Quick Thoughts on Diversity in Physics

Earlier this month, during oral arguments for Fisher v. University of Texas, Chief Justice John Roberts asked what perspective an African-American student would offer in physics classrooms. The group Equity and Inclusion in Physics and Astronomy has written an open letter about why this line of questioning may miss the point about diversity in the classroom. But it also seems worth pointing out why culture does matter in physics (and science more broadly).

So nature is nature and people can develop theoretical understanding of it anywhere and it should be similar (I think. This is actually glossing over what I imagine is a deep philosophy of science question.) But nature is also incredibly vast. People approach studies of nature in ways that can reflect their culture. Someone may choose to study a phenomenon because it is one they see often in their lives. Or they may develop an analogy between theory and some aspect of culture that helps them better understand a concept. You can’t wax philosphical about Kekule thinking of ouroboros when he was studying the structure of benzene without admitting that culture has some influence on how people approach science. There are literally entire books and articles about Einstein and Poincare being influenced by sociotechnical issues of late 19th/early 20th century Europe as they developed concepts that would lead to Einstein’s theories of relativity. A physics community that is a monoculture then misses out on other influences and perspectives. So yes, physics should be diverse, and more importantly, physics should be welcoming to all kinds of people.

It’s also worth pointing out this becomes immensely important in engineering and technology, where the problems people choose to study are often immensely influenced by their life experiences. For instance, I have heard people say that India does a great deal of research on speech recognition as a user interface because India still has a large population that cannot read or write, and even then, they may not all use the same language.

2015 in review

Thank you everyone for reading my blog this year! May you all have a Happy New Year!

The WordPress.com stats helper monkeys prepared a 2015 annual report for this blog.

Here’s an excerpt:

A San Francisco cable car holds 60 people. This blog was viewed about 2,100 times in 2015. If it were a cable car, it would take about 35 trips to carry that many people.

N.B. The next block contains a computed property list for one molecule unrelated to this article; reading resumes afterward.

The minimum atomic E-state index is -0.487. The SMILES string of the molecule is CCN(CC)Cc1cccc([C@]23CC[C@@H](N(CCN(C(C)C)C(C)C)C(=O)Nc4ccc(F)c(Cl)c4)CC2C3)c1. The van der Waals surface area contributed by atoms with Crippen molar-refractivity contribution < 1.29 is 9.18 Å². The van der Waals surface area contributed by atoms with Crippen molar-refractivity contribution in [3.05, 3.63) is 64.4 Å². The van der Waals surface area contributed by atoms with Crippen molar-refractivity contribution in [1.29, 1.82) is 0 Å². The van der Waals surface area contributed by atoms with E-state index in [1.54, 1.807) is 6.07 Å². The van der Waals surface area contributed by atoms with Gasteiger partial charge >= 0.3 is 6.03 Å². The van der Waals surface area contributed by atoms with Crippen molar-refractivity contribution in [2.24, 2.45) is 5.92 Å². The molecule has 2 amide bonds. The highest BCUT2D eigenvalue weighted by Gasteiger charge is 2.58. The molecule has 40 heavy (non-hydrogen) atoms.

Click here to see the complete report.

A non-biologist’s guide to not saying dumb things about biology

I’m not a biologist, but even I still can see when some people make strange claims about biology. But maybe not being an expert can help here because I don’t know enough to give a super detailed explanation.

  • Nature vs nurture is really complicated. I think to some people nurture has become almost synonymous to “choice”  because of the use of this phrase in discussions about child-rearing and personal development, like the debate over whether or not people are “born gay”. But nurture also encompasses stuff in the environment that no one may reasonably have control of, like exposure to certain hormones in the womb.


  • This also ties into genetic causes being hard to figure out. Many traits that are associated with a known gene aren’t completely controlled by it – it just may increase or decrease the odds of a person having it, because there are still environmental influences. The other issue is that many traits are influenced by multiple genes. For instance, 33 different parts of the human genome may be related to Alzheimer’s disease.
  • Being allergic to something doesn’t mean you are allergic to every molecule in it. This seems to come up a lot in debates on GMOs, when people raise concerns about people having allergies to novel genes. Those concerns are mostly legitimate, but it’s worth pointing out almost any new molecule we encounter could end up being an allergen. (Latex and nickel allergies  were probably surprising when they first started showing up in populations.) We could actually test if whatever a new gene expressed could cause an allergic reaction. For instance, this paper says most shellfish allergies seem to be in response to one protein. Or your may know people who are allergic to cow’s milk, but can still eat beef. And it makes sense, because a major piece of evidence supporting evolution is how similar many proteins are across different species – we share a lot proteins with all the other multicellular species on Earth.
  • One study doesn’t really prove anything. This applies to all science, but it seems to come up a lot in reactions to reporting about biology and medical studies. One study saying something about a specific effect of eating chocolate or finding a gene correlating to a disease doesn’t mean much. A hallmark of modern science is reproducibility, and so we should generally look at multiple studies before accepting things as “fact”.
  • Genetic engineering does not work like LEGOThe TV tropes link explains a lot. And the Analysis page on TV Tropes also explains how this actually works in relatively accessible detail. You won’t get wings by adding bird genes to your genome – even if you got the right Hox genes, you would also need to still ensure the right signals were sent to activate the genes to begin the appropriate limb formation.
  • Rates of change matter. When people are concerned over climate change or pollution or other impacts humans have on the environment, it’s not that ecosystems can’t adapt to any change. The issue is that if the environment changes too fast, it can outpace the speed at which organisms can adapt and cause a large number of extinctions.